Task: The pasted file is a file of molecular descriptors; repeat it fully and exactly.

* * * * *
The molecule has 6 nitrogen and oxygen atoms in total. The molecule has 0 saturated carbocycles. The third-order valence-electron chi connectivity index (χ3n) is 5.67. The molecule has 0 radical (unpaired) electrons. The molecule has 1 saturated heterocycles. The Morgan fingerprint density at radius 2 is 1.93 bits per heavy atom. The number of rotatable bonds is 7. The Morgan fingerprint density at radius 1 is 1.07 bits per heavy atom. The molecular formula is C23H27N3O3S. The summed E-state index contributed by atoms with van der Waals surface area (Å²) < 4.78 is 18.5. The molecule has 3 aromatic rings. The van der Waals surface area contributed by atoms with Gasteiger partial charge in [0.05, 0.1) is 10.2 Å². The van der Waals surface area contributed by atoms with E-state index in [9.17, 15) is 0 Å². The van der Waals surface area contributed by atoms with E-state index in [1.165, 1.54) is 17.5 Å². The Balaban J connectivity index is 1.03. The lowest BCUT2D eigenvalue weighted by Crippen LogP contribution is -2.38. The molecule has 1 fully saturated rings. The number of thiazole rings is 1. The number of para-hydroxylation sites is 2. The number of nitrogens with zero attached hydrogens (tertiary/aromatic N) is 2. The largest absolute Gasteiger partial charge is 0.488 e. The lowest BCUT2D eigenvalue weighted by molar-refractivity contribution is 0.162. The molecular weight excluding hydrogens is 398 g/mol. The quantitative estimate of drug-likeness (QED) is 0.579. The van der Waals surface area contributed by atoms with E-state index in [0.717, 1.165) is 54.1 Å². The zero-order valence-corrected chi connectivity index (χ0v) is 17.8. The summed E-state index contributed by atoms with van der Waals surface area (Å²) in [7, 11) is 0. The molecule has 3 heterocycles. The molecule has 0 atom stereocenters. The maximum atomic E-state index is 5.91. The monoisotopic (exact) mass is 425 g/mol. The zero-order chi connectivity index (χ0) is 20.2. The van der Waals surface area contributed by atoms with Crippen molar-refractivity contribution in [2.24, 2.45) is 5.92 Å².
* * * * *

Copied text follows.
The molecule has 6 nitrogen and oxygen atoms in total. The molecule has 0 saturated carbocycles. The third-order valence-electron chi connectivity index (χ3n) is 5.67. The molecule has 0 radical (unpaired) electrons. The molecule has 1 saturated heterocycles. The Morgan fingerprint density at radius 2 is 1.93 bits per heavy atom. The number of rotatable bonds is 7. The Morgan fingerprint density at radius 1 is 1.07 bits per heavy atom. The molecular formula is C23H27N3O3S. The summed E-state index contributed by atoms with van der Waals surface area (Å²) < 4.78 is 18.5. The molecule has 3 aromatic rings. The van der Waals surface area contributed by atoms with Gasteiger partial charge in [0.05, 0.1) is 10.2 Å². The van der Waals surface area contributed by atoms with E-state index in [9.17, 15) is 0 Å². The van der Waals surface area contributed by atoms with E-state index in [1.165, 1.54) is 17.5 Å². The Balaban J connectivity index is 1.03. The lowest BCUT2D eigenvalue weighted by Crippen LogP contribution is -2.38. The molecule has 1 fully saturated rings. The number of thiazole rings is 1. The number of para-hydroxylation sites is 2. The number of nitrogens with zero attached hydrogens (tertiary/aromatic N) is 2. The largest absolute Gasteiger partial charge is 0.488 e. The lowest BCUT2D eigenvalue weighted by molar-refractivity contribution is 0.162. The molecular weight excluding hydrogens is 398 g/mol. The quantitative estimate of drug-likeness (QED) is 0.579. The van der Waals surface area contributed by atoms with E-state index in [0.717, 1.165) is 54.1 Å². The zero-order valence-corrected chi connectivity index (χ0v) is 17.8. The summed E-state index contributed by atoms with van der Waals surface area (Å²) in [7, 11) is 0. The molecule has 3 heterocycles. The molecule has 0 atom stereocenters. The maximum atomic E-state index is 5.91. The monoisotopic (exact) mass is 425 g/mol. The zero-order chi connectivity index (χ0) is 20.2. The van der Waals surface area contributed by atoms with Crippen molar-refractivity contribution in [2.24, 2.45) is 5.92 Å².